Why? Imagine the balloon example again, with the red blood cells being balloons. If water is a good plasma lubricant for blood cells, then cooking oils like vegetable or olive oils are even better.

Don't take this as excuse to guzzle the vegetable oil, though. A large spoonful is usually enough to cleanse the veins, and make plasma donation go faster. Extra virgin olive oil is even better, since a spoonful of (uncooked) vegetable oil a day has added unsaturated fat benefits of heart health.

Extra note on fats: Saturated fats, like the ones in your cheeseburger, actually clog the blood vessels, making plasma donation slower. A common plasma deferral/rejection reason is slow plasma flow, due to eating too much saturated fat. While olive oil (and avocado, and peanuts - all unsaturated fats) make plasma flow faster, saturated fats make plasma thicker, and slower flowing. So, skip the ice cream, cheese burgers, and french fries the day before donation, and take unsaturated fats to donate faster.

Finally, don't donate plasma with high blood pressure. If your pulse is higher than normal, the plasma donation will make you sit in the waiting lobby for an extra 5-10 minutes, adding to your donation time. If, after your wait in the lobby, your pulse stays high, you will be rejected for high blood pressure.

These are tips to donate plasma faster. So relax, drink your water, pump your squeezy, and drink a tablespoon of vein-cleansing vegetable oil to speed up plasma donation times.

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Saturday, May 11, 2013

How to Prepare Before and After Plasma Donation


Donating plasma is a low risk procedure if you prepare before donation. Donation rejection occurs if you have low iron levels, low levels of protein, donate with a fever above 99 degrees, or have high blood pressure.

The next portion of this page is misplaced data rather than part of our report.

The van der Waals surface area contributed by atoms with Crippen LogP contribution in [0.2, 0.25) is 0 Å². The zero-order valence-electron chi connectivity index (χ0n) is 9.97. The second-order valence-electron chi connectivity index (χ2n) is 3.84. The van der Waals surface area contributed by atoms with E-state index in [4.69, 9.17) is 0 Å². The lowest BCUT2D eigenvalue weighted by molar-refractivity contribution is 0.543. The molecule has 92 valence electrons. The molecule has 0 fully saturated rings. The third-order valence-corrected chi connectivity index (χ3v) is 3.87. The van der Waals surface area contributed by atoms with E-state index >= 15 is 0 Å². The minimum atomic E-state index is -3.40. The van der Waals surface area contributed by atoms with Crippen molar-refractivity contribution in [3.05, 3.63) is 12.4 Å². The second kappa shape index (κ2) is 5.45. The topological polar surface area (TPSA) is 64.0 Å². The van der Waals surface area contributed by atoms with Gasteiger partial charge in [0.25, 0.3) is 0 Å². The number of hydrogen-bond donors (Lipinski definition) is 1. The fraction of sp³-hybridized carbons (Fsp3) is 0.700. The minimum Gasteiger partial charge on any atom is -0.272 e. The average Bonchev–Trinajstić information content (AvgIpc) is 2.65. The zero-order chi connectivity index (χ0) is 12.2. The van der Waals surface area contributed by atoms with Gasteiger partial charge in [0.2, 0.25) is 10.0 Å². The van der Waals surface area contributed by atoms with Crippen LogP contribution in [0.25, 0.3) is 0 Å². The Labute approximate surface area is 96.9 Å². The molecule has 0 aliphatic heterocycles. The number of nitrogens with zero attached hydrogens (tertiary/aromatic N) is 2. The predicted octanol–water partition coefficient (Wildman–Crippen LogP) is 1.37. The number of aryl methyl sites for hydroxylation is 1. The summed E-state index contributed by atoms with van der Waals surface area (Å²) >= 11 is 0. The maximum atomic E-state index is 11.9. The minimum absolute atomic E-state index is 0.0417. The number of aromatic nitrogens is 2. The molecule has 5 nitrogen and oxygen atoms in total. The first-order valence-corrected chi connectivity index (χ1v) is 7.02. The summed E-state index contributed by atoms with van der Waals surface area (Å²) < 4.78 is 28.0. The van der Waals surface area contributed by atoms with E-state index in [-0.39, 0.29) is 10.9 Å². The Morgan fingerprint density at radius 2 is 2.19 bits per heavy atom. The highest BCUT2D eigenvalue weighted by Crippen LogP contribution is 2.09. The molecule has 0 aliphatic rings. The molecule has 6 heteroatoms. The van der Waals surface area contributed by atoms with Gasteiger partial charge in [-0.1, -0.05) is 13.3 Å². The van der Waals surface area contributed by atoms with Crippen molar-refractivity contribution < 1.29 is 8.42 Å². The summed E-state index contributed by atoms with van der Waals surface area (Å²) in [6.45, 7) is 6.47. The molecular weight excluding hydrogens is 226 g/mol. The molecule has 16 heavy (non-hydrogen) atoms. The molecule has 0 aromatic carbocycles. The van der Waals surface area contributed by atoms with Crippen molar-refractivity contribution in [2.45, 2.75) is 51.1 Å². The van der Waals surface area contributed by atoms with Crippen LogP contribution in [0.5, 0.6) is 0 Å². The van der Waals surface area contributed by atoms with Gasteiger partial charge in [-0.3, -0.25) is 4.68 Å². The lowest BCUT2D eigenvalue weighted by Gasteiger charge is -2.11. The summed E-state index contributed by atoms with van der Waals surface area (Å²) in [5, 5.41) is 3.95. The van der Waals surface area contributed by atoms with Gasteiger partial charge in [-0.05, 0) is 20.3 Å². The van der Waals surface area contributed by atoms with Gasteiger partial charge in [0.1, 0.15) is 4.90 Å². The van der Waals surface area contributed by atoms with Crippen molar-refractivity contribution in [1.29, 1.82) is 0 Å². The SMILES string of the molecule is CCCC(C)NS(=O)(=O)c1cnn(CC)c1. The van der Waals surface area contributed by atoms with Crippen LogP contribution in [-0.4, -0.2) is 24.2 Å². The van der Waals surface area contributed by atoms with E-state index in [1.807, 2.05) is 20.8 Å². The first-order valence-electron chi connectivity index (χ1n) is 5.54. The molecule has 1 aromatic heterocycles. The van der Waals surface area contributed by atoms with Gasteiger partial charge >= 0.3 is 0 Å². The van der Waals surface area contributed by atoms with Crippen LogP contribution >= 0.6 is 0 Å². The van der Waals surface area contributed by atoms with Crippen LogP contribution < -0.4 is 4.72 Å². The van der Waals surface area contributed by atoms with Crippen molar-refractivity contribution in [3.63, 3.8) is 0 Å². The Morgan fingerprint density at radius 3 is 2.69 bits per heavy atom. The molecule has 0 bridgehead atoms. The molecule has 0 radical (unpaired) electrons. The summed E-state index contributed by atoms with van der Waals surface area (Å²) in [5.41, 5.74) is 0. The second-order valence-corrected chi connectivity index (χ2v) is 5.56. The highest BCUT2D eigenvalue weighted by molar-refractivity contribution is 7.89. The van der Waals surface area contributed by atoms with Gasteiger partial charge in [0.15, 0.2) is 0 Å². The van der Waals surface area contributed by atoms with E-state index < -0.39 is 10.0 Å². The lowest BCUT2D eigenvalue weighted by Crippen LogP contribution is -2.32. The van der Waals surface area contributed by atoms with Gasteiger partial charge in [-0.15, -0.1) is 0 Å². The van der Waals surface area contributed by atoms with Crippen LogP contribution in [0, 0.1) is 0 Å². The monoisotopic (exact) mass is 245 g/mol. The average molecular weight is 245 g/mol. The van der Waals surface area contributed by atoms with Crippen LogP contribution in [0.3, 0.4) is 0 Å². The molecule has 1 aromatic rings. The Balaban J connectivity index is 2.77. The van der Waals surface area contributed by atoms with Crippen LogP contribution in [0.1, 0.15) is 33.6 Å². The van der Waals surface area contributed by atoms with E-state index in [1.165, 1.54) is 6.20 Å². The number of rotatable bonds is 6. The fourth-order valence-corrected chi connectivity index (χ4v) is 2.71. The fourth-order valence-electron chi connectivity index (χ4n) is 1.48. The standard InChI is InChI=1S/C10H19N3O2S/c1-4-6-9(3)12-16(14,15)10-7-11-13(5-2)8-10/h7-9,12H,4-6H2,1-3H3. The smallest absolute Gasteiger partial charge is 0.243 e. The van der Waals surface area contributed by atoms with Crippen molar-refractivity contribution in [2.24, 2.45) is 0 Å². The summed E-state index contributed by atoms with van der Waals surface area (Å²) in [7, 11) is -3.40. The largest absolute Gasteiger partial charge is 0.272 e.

So, What to do before Donating Plasma? Avoid: caffeine, smoking and drinking before plasma donating to lower your heart rate. Do not smoke a cigarette in an hour before arriving at the center to donate.

Do: Eat carbohydrate heavy foods to avoid fainting from lack of energy. Finally, drink plenty of water after you donate to replenish fluids. Be well rested before your plasma donation. It is important to relax your mind before plasma donation, for plasma donations can easily empty the mind of juice, and your body of rich, rich plasma juice.

Drink how much water before Donating Plasma?

Drink an extra 16 oz. juice or non-alcoholic fluids before the donation. A couple of glasses of water before you go to is also good. Basically, the water should be your go-to drink the day before and day of each plasma donation.

Water keeps hydration levels up, so be sure to drink plenty of water before and after plasma donation. I usually try to drink at least half a liter of water a day before donating and a few glasses before going to donate.

Drinking plenty of water before the donation process actually speeds up the process. Believe me, it's done wonders for my donation times. Being dehydrated means that you probably will feel bad when you donate, and your hydration levels affect how long it will take a donation. Plus, when I leave the donation center, I was not as dehydrated, because I've still got some water in my system.